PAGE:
written by Emma Bogdonoff | illustrated by Mitucami Mituca
January has come, and I am wearing last year’s clocks like armor; I have already survived each and every one of their ticks. There is celebration in the cold air, a furor of resolution, an accounting of accomplishments. I stay inside, avoiding approbation for successes that feel like failures. The clocks have taught me that some accomplishments are small or large catastrophes.
After I sold the horse that I had spent years training, the horse that I could no longer afford, I dropped the check — the largest I’d ever seen — on the table and went straight to bed. I stayed there for two weeks. Congratulations, they said, what an achievement. Cup after cup of chamomile tea until I broke my only teacup and buried myself beneath the covers again. A horse-shaped hole in my heart.
Then I gave what was left of my heart to a losing battle, knowing the end of the story before it began. Terminal: years or months or weeks. My parents worried that it was too much for me, all those hours of driving and the hours spent sitting by her bed. I took the heart from my chest when it became too heavy to carry, and kept going. Good moments to temper the bad, eating pancakes for dinner and chocolate cake for dessert. I would treasure the memories, but in my empty chest, I felt the ache. A photograph snapped, but the moment gone. So wonderful that you were there for her, they said, at least she’s no longer suffering. And I thought, yes, but what about me.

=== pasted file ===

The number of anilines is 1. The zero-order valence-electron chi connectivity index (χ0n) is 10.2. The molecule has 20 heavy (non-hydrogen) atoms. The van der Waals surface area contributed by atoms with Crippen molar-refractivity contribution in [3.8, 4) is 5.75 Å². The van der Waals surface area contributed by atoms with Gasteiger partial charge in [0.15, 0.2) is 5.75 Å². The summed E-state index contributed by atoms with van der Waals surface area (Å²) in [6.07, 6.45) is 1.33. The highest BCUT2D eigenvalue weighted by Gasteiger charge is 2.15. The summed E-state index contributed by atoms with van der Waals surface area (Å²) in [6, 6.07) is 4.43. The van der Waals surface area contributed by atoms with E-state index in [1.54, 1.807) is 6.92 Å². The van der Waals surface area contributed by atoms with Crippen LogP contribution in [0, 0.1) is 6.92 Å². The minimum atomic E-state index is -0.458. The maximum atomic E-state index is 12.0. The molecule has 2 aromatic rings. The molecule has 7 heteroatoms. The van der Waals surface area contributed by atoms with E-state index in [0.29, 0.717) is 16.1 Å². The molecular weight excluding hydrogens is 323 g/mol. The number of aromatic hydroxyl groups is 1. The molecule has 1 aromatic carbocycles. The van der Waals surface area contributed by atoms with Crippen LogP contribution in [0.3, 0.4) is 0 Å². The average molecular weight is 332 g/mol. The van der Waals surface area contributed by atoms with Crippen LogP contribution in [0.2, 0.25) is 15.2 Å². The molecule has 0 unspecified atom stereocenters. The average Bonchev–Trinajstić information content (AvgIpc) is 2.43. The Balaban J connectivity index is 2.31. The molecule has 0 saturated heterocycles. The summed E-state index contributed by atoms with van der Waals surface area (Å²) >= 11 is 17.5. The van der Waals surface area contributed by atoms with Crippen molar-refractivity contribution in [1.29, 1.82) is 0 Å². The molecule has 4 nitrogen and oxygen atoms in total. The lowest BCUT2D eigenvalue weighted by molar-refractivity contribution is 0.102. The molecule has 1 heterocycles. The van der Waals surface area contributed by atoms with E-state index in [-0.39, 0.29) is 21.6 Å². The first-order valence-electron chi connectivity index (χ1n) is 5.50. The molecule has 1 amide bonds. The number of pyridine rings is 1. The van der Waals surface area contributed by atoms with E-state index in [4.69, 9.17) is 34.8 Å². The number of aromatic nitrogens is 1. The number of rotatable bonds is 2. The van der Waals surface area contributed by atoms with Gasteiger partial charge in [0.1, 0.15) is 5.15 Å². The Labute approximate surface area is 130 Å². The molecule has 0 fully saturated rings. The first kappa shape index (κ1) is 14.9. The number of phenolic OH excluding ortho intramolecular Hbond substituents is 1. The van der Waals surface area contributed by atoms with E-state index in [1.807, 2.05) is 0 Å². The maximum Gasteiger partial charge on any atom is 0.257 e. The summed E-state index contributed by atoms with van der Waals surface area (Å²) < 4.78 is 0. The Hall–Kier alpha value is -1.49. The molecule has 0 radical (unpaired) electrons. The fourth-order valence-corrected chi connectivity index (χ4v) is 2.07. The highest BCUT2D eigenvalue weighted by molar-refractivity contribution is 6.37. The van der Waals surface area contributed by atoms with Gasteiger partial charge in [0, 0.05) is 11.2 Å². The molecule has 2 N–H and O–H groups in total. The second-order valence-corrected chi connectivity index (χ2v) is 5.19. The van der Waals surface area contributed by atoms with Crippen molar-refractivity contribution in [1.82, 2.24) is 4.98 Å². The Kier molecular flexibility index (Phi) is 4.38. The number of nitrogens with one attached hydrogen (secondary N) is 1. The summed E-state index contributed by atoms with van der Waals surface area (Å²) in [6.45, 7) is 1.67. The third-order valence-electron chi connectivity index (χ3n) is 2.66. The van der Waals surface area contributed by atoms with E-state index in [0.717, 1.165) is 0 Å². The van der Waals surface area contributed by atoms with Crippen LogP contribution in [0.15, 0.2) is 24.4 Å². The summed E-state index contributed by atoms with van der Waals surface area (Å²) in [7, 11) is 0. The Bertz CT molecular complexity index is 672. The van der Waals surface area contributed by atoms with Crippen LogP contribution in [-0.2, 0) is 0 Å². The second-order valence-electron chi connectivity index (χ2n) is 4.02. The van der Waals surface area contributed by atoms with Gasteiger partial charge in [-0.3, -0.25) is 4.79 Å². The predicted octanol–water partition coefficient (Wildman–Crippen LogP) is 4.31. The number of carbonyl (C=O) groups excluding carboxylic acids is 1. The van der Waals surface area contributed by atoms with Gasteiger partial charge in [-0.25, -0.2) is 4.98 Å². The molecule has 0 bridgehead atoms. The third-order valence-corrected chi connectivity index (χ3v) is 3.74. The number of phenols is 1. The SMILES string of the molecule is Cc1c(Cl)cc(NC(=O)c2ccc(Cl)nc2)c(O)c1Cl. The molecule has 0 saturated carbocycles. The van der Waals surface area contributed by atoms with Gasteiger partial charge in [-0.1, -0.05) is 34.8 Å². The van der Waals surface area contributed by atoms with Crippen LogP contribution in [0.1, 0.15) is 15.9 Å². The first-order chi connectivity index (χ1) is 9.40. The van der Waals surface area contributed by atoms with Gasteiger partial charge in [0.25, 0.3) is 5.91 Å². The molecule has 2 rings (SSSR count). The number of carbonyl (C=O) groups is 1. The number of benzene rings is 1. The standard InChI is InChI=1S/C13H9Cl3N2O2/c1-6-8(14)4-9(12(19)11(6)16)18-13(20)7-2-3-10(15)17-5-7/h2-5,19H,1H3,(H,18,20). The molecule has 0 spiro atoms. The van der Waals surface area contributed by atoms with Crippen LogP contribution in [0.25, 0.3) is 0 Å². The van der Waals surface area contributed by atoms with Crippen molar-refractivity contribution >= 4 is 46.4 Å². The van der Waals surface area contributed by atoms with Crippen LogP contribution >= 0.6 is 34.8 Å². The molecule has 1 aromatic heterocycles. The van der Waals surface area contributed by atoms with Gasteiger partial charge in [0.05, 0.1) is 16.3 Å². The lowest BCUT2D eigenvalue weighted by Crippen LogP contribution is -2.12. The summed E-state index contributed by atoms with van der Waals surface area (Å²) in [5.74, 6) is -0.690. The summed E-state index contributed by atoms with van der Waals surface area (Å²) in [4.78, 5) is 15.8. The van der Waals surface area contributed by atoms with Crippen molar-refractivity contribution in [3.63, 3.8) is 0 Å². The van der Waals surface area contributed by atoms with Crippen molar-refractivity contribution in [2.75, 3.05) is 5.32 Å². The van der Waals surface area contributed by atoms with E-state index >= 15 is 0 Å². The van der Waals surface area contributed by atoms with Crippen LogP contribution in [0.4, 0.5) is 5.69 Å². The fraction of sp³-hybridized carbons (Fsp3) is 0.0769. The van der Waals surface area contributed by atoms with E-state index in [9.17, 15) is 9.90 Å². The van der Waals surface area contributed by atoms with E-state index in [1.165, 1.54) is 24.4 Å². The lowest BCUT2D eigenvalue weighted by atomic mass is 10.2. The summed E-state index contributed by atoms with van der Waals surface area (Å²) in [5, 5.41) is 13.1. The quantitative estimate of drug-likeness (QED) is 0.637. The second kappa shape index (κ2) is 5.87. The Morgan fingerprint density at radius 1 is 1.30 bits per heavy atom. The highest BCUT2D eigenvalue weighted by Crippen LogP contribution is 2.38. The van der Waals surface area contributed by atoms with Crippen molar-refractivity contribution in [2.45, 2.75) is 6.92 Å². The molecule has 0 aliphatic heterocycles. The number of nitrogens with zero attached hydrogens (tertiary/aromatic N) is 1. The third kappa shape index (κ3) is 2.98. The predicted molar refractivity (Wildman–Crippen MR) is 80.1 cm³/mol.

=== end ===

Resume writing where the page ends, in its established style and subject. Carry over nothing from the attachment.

To relearn happiness, I learned a language. I read the dictionary like a novel or a shopping magazine, selected my vocabulary carefully so that I could not hear anything hurtful. I learned the word ‘morning’ in four languages, but only in English would I have to mourn. One night, I dreamt in Spanish, and my sueño could not turn into nightmare because I did not know the words. A small victory. So impressive, they said, wherever do you get the motivation? I dreamt of forgetting English entirely so that no phone call could ever again begin with I’m so sorry.
I bought a plane ticket to a place far away where I wandered down streets that I did not know and felt the lightness of my own existence for a time. I bought a bottle of passionfruit perfume. Maracuya. I had never bought perfume before, but I liked the way the word rolled off my tongue. It smelled like escape. I lifted my wrist to my nose and, instead of looking at my newly inherited watch, I breathed in foreignness. Or forgiveness. Allowed myself to keep moving. Traveling all alone, they said, how brave. But I carried with me the weight of these successes, and some mornings my suitcase was too heavy to lift.
About the artists:
Yolanda Oreiro aka Mitucami Mituca is a Spanish illustrator, currently based in Barcelona. She is actively involved with the zines culture and currently collaborates with different magazines like proyecto-kahlo and Shameless Magazine.
Emma Bogdonoff is a snowboard instructor in Big Sky, MT. She spends her free time writing, drawing, and learning languages. Her flash nonfiction has previously appeared in 100 Word Story.